Lane proves that if Europe never interacted with Muslim civilization, our lives would be poorer, rougher, and less beautiful. She constantly illustrates how America has not only benefited from the legacy of this era, but also shares similar fundamental values and principles. America and the civilization of the Islamic Golden Age look most similar in their approach to multiculturalism and pluralism. During the Islamic Golden Age, peoples from across the known world–Hindus, Mongols, Assyrians, Chaldeans, Armenians, Jews, Persians, Medes, Arabs, Greeks, Egyptians, Phoenicians, Hittites, and many more–all lived together in relative harmony. A thousand years later and across an ocean, Spanish, Norwegian, Dutch, Germans, French, Irish, Scots, and Swedes, in a similar manner, cooperate regardless of their religious and cultural differences. “In both cases,” Lane writes, it was as if one spark had landed on gunpowder and created “a terrific outburst of human energy.”
Despite being separated by a thousand years and thousands of miles, both civilizations in Lane’s opinion share four important features. Both embrace a scientific approach to problems, experimenting and constantly increasing their pool of knowledge. Second, their essential function is the distribution of goods and the subsequent increase of comfort and pleasure. War, on the other hand, is unprofitable, it is to be avoided. Third, a humane ethos of tolerance towards all races and creeds prevails leading to peace. And lastly, both have standards of living, health, cleanliness, and comfort that increase rapidly and continuously. After listing these qualities, Lane writes, “Saracens created that kind of civilization. Americans are creating that kind of civilization.”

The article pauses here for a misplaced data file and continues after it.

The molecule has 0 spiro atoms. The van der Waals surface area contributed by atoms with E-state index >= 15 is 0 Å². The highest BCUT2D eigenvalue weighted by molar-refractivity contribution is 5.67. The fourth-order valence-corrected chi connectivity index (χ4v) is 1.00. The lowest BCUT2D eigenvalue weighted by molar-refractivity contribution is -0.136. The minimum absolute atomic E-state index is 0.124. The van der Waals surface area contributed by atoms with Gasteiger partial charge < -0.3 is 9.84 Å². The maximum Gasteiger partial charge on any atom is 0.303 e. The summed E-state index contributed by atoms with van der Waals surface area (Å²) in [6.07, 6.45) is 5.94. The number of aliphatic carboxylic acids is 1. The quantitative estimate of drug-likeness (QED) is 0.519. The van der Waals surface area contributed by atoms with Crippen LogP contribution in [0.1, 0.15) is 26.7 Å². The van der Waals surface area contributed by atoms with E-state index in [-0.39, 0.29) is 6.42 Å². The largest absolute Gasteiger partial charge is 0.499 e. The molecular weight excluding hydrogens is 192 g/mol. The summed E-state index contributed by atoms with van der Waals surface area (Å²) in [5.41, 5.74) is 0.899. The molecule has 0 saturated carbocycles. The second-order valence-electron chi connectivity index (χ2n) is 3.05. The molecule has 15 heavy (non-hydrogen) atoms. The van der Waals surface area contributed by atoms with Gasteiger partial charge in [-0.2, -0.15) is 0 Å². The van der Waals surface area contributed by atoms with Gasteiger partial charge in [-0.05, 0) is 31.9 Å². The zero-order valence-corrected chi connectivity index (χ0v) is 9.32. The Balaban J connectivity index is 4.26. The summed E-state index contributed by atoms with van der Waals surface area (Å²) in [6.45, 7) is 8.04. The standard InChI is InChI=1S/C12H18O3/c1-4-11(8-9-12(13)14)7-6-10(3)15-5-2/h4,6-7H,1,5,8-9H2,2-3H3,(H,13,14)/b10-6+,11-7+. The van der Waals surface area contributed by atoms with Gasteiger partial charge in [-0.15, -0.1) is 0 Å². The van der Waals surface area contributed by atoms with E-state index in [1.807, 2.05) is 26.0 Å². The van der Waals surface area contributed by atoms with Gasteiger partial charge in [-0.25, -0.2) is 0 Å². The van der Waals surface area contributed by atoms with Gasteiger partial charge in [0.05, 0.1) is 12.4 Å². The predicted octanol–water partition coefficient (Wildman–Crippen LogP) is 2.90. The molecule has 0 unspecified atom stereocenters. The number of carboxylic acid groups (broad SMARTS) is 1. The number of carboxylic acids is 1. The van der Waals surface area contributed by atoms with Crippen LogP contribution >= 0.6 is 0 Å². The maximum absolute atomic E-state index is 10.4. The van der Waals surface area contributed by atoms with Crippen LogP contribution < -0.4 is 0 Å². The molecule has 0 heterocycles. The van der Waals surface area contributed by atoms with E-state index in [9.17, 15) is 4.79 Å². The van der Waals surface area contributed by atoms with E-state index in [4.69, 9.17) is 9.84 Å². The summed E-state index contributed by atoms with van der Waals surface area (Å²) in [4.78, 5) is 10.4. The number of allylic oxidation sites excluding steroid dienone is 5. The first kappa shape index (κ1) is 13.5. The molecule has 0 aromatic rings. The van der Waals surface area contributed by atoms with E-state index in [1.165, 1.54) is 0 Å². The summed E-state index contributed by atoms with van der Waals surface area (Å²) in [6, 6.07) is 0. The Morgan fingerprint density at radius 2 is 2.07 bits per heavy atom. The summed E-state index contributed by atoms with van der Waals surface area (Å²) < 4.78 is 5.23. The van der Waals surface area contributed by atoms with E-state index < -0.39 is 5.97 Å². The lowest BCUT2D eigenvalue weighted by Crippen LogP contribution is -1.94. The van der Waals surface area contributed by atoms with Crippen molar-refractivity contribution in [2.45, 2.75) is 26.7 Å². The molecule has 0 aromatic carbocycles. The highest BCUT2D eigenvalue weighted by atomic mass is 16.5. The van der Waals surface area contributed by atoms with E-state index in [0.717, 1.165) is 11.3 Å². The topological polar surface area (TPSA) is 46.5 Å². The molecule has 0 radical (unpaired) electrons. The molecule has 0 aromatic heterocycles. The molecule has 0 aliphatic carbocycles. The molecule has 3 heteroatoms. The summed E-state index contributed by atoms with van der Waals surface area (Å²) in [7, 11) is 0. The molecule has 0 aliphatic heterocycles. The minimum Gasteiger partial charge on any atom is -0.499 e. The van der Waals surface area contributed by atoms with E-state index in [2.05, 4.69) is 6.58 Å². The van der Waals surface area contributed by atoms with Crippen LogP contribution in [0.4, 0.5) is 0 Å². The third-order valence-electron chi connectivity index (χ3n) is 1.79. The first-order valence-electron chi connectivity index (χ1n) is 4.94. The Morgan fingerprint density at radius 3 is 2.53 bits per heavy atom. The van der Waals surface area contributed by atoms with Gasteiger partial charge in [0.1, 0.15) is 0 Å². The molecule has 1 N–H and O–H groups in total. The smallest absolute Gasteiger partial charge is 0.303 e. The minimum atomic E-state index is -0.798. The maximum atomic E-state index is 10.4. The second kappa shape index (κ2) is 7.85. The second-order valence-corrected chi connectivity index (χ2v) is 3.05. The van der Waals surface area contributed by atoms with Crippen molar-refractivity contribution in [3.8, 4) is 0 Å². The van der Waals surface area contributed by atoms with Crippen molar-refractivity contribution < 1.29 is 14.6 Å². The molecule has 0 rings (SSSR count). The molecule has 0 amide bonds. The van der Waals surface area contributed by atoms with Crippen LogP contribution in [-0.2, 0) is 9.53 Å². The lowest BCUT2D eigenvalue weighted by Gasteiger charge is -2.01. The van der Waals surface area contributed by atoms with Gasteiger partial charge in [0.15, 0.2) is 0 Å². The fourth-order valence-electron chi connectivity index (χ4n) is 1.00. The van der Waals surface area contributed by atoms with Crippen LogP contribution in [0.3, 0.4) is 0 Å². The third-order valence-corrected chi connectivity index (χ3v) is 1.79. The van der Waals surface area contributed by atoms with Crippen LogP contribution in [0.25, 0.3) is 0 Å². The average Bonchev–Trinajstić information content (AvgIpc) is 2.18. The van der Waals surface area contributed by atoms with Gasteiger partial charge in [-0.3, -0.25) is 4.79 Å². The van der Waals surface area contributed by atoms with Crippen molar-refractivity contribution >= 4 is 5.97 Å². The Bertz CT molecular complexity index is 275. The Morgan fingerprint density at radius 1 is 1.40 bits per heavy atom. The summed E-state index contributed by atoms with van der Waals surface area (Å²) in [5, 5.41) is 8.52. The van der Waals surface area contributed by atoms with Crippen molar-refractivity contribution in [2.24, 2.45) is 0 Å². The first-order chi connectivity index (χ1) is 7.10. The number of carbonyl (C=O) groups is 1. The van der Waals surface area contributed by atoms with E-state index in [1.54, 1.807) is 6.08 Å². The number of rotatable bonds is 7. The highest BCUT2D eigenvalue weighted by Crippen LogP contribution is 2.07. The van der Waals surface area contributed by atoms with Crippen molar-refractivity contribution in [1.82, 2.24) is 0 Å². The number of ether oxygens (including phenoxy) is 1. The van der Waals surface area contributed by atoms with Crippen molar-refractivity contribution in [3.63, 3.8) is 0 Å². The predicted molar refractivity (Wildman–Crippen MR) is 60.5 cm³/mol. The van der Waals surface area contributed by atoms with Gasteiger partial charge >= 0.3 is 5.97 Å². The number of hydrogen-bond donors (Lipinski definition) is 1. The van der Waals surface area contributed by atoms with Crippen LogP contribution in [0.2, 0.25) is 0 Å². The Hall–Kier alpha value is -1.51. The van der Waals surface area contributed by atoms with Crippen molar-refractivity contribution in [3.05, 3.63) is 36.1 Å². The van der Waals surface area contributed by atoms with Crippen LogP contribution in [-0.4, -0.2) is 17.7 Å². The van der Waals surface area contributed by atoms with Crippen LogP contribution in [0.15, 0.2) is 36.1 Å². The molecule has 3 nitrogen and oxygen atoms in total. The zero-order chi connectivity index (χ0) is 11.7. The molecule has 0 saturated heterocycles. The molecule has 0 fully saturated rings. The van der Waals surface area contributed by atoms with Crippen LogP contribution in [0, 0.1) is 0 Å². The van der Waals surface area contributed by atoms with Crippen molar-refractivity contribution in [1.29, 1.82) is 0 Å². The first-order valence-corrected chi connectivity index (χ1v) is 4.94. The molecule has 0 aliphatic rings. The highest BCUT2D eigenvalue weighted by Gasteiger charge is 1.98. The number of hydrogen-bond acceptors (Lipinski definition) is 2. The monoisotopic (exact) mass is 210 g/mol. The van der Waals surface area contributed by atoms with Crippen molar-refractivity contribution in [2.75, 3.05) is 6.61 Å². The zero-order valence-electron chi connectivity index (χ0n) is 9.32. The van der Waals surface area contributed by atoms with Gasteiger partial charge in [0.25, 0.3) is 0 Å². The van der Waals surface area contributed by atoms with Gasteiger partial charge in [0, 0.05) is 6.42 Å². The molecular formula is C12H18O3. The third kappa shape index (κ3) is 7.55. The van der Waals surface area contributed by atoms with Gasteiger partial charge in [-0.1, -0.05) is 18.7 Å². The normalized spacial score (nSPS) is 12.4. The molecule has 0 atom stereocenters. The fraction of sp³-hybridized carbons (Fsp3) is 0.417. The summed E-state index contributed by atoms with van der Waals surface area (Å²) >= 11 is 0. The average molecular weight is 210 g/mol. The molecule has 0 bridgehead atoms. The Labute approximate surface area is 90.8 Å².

Conservative Americans might protest at the idea of America being compared to the Golden Age of Islam. Still, Rose Wilder Lane understood this was not an insult but a great compliment. It is saddening that today Islam, under the influence of a small yet concentrated cadre of extremists, is in dire need of reform. The narrative we often hear labels Islam as barbarous, backward or uncivilized is incorrect. But worse yet, it will only push the disaffected further into extremist margins.